The new site is finally live. Well at least it’s in the process of going live. What you see now is a site being built from the ground up with a core focus on community. All the old content will slowly be migrated over and features such as the chat room will be revamped and re-launched. We hope that you’ll continue to visit as we continue to make steady incremental improvements to The Zambian.
To be totally honest, this new site upgrade is one that should have happened over 4 years ago. Whilst most visitors may see this as an evolutionary upgrade, to all of us here, this is a revolutionary upgrade. Aside from the new community features such as a forum or picture gallery, so much has been added to empower authors and writers to share their work with the rest of the world. We hope The Zambian is the place where new stories are written and old stories shared. In fact, we can’t ask for others stories without sharing our own, and so dear friends here is our story.
Most of you may not know that The Zambian first started in 1999 in a small dorm room as a small incubator project. The project was a result of a home work assignment requiring the creation of an HTML form. To try and earn some extra points for the assignment I decided to launch a small fictitious company based on an incubator project called Memeza – a name selected based on the title of an album playing on the radio. A name that was popularied by the South African singer, Brenda Fassie, from a Xhosa word that means scream. I wanted the .com dream and so to transform from a fictitious company to one with employees, I sent an e-mail to former friends from high school asking if they wanted to be part of this grand idea. So in 1999 Memeza was born as a web design firm with the goal of designing the biggest and greatest websites for firms for free. My friends were located in three different continents and thus I felt we were uniquely positioned to leverage the affordable labor of Asian economies but target clientelle in high paying North America and build a reputation for free services in Africa. Perhaps we were a bit ahead of the curve, because try as we may, all the projects we received were small requests for developing Intranet sites. We didn’t have a clear business plan, yet still I felt that if I did approach venture capitalists they would definitely want to invest in a web design firm with such a global presence. How naive. No one wanted to invest in our company. Furthermore, none of our clients wanted to register a domain name on their own or try and have someone create a website presence for them on the Internet. Everyone wanted a computer company to fix problems related to Y2K. So here we were, with the best skill sets available, the finest tools in the industry with no websites to design. The lack of clients put us in a situation where promoting the services of Memeza quickly became a secondary priority and class room assignments took on a new meaning since staying in school actually meant we were fed and had a bed to sleep on. Looking back, I remember desperately trying to attract new clients by posting messages on old high school message boards asking if anyone wanted a free site in exchange for client referrals. Alas, all efforts failed to materialize. From free design services, to free hosting services we tried every play in the book only to lose every single round of play. Memeza slowly started withering away and the dreams of riches and glory were beginning to fade.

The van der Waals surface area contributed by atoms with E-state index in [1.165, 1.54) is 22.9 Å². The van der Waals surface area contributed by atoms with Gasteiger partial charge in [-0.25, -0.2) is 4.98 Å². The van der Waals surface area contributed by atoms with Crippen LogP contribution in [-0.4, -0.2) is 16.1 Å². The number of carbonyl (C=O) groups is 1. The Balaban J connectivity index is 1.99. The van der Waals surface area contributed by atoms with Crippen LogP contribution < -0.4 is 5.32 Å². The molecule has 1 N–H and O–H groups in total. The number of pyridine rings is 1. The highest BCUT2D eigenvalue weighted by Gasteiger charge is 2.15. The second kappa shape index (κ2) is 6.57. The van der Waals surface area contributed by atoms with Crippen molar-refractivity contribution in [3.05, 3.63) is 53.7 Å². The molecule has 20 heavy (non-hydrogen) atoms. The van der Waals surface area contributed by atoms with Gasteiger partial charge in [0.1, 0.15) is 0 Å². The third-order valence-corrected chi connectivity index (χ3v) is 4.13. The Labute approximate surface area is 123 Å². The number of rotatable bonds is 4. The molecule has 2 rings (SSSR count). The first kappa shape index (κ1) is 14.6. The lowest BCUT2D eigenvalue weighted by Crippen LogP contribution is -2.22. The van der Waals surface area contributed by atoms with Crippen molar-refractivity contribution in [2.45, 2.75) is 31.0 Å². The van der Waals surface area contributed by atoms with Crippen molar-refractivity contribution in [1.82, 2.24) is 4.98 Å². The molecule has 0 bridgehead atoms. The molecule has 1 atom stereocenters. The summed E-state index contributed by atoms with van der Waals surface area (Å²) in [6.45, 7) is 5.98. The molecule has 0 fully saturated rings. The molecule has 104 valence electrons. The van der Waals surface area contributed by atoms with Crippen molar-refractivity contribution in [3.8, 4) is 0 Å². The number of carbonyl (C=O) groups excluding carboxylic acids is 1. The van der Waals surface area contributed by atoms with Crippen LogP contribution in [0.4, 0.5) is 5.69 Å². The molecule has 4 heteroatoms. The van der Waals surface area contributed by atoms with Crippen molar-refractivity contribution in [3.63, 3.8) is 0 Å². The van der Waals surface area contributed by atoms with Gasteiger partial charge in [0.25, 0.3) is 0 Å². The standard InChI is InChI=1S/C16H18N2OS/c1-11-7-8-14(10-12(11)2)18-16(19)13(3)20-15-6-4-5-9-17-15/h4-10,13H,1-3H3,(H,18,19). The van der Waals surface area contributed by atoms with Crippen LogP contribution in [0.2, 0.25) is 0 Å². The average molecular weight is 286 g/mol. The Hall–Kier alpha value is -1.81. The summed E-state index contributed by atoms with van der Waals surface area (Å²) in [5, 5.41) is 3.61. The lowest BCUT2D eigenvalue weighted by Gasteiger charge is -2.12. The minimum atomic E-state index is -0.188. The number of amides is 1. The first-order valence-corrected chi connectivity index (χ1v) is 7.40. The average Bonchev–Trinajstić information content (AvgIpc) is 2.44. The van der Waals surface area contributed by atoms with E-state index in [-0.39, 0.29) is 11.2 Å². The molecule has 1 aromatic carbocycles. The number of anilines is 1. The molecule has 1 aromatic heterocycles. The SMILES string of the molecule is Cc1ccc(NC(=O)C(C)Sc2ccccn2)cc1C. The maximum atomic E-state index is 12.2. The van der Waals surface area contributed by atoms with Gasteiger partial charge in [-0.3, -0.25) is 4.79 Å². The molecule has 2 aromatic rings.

Around the same time, I had decided to start cataloging a list of resources on Zambia as a subdirectory on Memeza. The site was simply referred to as Zambia Today and contained link after link of resources all nicely catalogued in various folders. To market the site for cheap, I learnt every trick in the book for optimizing a site for the top 3 search engines i.e. Yahoo, Altavista and Excite. These efforts slowly paid of because in late 2000, imagine my glee when Zambia Today was selected as a link to appear on Yahoo! In 2000, Yahoo was famous for being a human reviewed search engine. So a listing on Yahoo implied credibility. Within a few weeks, this link had spread and hundreds of Zambians living outside of Zambia were suddenly e-mailing praise for the central repository of links. It quickly became apparent that Zambians outside the country wanted a place they could call home on the Internet. With these messages and the steady growth of incoming traffic I decided to start developing a full fledged Zambian portal called The Zambian. Due to Network Solutions’ monopoly as a domain name registrar, in 2000, the cost of a domain name was almost $30.00 and a year of hosting was over $200.00 However, thanks to a university job I had enough money to pay for a new domain name and a year of hosting services. This price point actually proved to be a blessing in disguise as not many competitors were willing to spend that amount to enter an African market. This also meant that it was time to redefine Memeza’s offerings and services. As a web design firm Memeza was now officially dead. The site lay dormant until early 2007 when it was re-launched as a citizen powered news site on Zambia. The old remnants of a web design firm hidden behind the archives of the Internet.